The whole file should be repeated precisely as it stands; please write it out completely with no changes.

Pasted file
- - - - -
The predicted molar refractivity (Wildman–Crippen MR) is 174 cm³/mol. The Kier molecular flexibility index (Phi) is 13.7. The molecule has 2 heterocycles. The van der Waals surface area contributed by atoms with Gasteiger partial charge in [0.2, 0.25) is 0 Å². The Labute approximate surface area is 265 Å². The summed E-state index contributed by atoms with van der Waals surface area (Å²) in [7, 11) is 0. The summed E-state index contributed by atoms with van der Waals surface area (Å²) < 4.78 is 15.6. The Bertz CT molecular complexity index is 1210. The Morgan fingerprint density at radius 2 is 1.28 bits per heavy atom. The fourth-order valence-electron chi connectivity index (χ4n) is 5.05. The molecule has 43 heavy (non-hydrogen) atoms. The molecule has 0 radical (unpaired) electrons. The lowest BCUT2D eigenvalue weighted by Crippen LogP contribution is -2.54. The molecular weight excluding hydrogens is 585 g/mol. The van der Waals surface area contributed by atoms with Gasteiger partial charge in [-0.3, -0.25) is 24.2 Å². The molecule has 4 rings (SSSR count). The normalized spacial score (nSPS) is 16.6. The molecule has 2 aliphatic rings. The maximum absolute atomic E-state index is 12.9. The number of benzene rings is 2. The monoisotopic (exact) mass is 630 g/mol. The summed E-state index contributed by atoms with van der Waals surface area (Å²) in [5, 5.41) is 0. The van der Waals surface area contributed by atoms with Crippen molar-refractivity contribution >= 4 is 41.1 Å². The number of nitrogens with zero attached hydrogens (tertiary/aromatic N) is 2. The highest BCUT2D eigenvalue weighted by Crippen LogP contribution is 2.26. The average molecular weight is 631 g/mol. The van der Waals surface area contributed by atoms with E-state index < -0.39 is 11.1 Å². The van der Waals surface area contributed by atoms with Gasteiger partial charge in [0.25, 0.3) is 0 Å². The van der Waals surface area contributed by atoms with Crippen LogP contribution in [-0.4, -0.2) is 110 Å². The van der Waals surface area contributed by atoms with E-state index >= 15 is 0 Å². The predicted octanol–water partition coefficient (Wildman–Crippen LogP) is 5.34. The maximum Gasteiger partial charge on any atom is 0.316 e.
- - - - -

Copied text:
The predicted molar refractivity (Wildman–Crippen MR) is 174 cm³/mol. The Kier molecular flexibility index (Phi) is 13.7. The molecule has 2 heterocycles. The van der Waals surface area contributed by atoms with Gasteiger partial charge in [0.2, 0.25) is 0 Å². The Labute approximate surface area is 265 Å². The summed E-state index contributed by atoms with van der Waals surface area (Å²) in [7, 11) is 0. The summed E-state index contributed by atoms with van der Waals surface area (Å²) < 4.78 is 15.6. The Bertz CT molecular complexity index is 1210. The Morgan fingerprint density at radius 2 is 1.28 bits per heavy atom. The fourth-order valence-electron chi connectivity index (χ4n) is 5.05. The molecule has 43 heavy (non-hydrogen) atoms. The molecule has 0 radical (unpaired) electrons. The lowest BCUT2D eigenvalue weighted by Crippen LogP contribution is -2.54. The molecular weight excluding hydrogens is 585 g/mol. The van der Waals surface area contributed by atoms with Gasteiger partial charge in [-0.3, -0.25) is 24.2 Å². The molecule has 4 rings (SSSR count). The normalized spacial score (nSPS) is 16.6. The molecule has 2 aliphatic rings. The maximum absolute atomic E-state index is 12.9. The number of benzene rings is 2. The monoisotopic (exact) mass is 630 g/mol. The summed E-state index contributed by atoms with van der Waals surface area (Å²) in [5, 5.41) is 0. The van der Waals surface area contributed by atoms with Crippen molar-refractivity contribution >= 4 is 41.1 Å². The number of nitrogens with zero attached hydrogens (tertiary/aromatic N) is 2. The highest BCUT2D eigenvalue weighted by Crippen LogP contribution is 2.26. The average molecular weight is 631 g/mol. The van der Waals surface area contributed by atoms with E-state index < -0.39 is 11.1 Å². The van der Waals surface area contributed by atoms with Gasteiger partial charge in [0.25, 0.3) is 0 Å². The van der Waals surface area contributed by atoms with Crippen LogP contribution in [-0.4, -0.2) is 110 Å². The van der Waals surface area contributed by atoms with E-state index >= 15 is 0 Å². The predicted octanol–water partition coefficient (Wildman–Crippen LogP) is 5.34. The maximum Gasteiger partial charge on any atom is 0.316 e.